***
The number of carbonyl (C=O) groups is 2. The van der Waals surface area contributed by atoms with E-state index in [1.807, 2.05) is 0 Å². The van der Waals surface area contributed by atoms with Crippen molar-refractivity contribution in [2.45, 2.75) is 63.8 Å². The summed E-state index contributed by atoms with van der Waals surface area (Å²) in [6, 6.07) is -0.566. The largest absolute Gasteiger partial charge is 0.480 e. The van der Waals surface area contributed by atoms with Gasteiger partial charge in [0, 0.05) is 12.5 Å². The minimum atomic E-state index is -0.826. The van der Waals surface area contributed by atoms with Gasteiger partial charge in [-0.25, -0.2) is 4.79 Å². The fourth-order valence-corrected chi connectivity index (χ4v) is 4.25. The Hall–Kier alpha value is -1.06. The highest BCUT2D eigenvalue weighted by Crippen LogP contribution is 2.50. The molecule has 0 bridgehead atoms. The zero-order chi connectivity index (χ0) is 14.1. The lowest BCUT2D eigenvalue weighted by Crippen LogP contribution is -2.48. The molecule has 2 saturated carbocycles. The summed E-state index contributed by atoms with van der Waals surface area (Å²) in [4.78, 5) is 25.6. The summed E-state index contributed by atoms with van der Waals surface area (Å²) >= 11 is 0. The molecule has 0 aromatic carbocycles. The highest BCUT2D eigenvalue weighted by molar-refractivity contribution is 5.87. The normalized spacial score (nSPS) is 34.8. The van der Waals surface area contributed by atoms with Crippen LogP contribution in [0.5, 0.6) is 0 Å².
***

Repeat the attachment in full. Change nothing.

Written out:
The number of carbonyl (C=O) groups is 2. The van der Waals surface area contributed by atoms with E-state index in [1.807, 2.05) is 0 Å². The van der Waals surface area contributed by atoms with Crippen molar-refractivity contribution in [2.45, 2.75) is 63.8 Å². The summed E-state index contributed by atoms with van der Waals surface area (Å²) in [6, 6.07) is -0.566. The largest absolute Gasteiger partial charge is 0.480 e. The van der Waals surface area contributed by atoms with Gasteiger partial charge in [0, 0.05) is 12.5 Å². The minimum atomic E-state index is -0.826. The van der Waals surface area contributed by atoms with Gasteiger partial charge in [-0.25, -0.2) is 4.79 Å². The fourth-order valence-corrected chi connectivity index (χ4v) is 4.25. The Hall–Kier alpha value is -1.06. The highest BCUT2D eigenvalue weighted by Crippen LogP contribution is 2.50. The molecule has 0 bridgehead atoms. The zero-order chi connectivity index (χ0) is 14.1. The lowest BCUT2D eigenvalue weighted by Crippen LogP contribution is -2.48. The molecule has 2 saturated carbocycles. The summed E-state index contributed by atoms with van der Waals surface area (Å²) in [4.78, 5) is 25.6. The summed E-state index contributed by atoms with van der Waals surface area (Å²) >= 11 is 0. The molecule has 0 aromatic carbocycles. The highest BCUT2D eigenvalue weighted by molar-refractivity contribution is 5.87. The normalized spacial score (nSPS) is 34.8. The van der Waals surface area contributed by atoms with Crippen LogP contribution in [0.5, 0.6) is 0 Å².